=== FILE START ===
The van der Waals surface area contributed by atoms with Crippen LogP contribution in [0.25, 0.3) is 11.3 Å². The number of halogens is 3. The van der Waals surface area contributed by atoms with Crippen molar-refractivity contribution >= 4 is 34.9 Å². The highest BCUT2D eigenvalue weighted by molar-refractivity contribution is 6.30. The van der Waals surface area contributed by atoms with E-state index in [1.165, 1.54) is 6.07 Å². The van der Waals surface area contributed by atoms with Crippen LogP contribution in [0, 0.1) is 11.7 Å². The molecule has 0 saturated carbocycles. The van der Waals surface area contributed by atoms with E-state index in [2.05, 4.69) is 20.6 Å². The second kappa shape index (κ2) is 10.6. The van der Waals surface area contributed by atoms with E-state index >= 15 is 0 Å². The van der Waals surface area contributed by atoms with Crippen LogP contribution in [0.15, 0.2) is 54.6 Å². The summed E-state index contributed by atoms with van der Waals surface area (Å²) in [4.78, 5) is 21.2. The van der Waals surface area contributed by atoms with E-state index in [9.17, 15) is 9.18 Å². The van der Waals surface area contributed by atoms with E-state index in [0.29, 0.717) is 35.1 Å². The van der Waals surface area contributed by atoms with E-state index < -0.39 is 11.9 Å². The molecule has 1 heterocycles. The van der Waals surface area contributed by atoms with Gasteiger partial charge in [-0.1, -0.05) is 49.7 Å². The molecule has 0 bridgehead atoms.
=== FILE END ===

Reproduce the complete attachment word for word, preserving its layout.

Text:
The van der Waals surface area contributed by atoms with Crippen LogP contribution in [0.25, 0.3) is 11.3 Å². The number of halogens is 3. The van der Waals surface area contributed by atoms with Crippen molar-refractivity contribution >= 4 is 34.9 Å². The highest BCUT2D eigenvalue weighted by molar-refractivity contribution is 6.30. The van der Waals surface area contributed by atoms with E-state index in [1.165, 1.54) is 6.07 Å². The van der Waals surface area contributed by atoms with Crippen LogP contribution in [0, 0.1) is 11.7 Å². The molecule has 0 saturated carbocycles. The van der Waals surface area contributed by atoms with E-state index in [2.05, 4.69) is 20.6 Å². The second kappa shape index (κ2) is 10.6. The van der Waals surface area contributed by atoms with E-state index >= 15 is 0 Å². The van der Waals surface area contributed by atoms with Crippen LogP contribution in [0.15, 0.2) is 54.6 Å². The summed E-state index contributed by atoms with van der Waals surface area (Å²) in [4.78, 5) is 21.2. The van der Waals surface area contributed by atoms with E-state index in [9.17, 15) is 9.18 Å². The van der Waals surface area contributed by atoms with E-state index in [0.29, 0.717) is 35.1 Å². The van der Waals surface area contributed by atoms with E-state index < -0.39 is 11.9 Å². The molecule has 1 heterocycles. The van der Waals surface area contributed by atoms with Gasteiger partial charge in [-0.1, -0.05) is 49.7 Å². The molecule has 0 bridgehead atoms.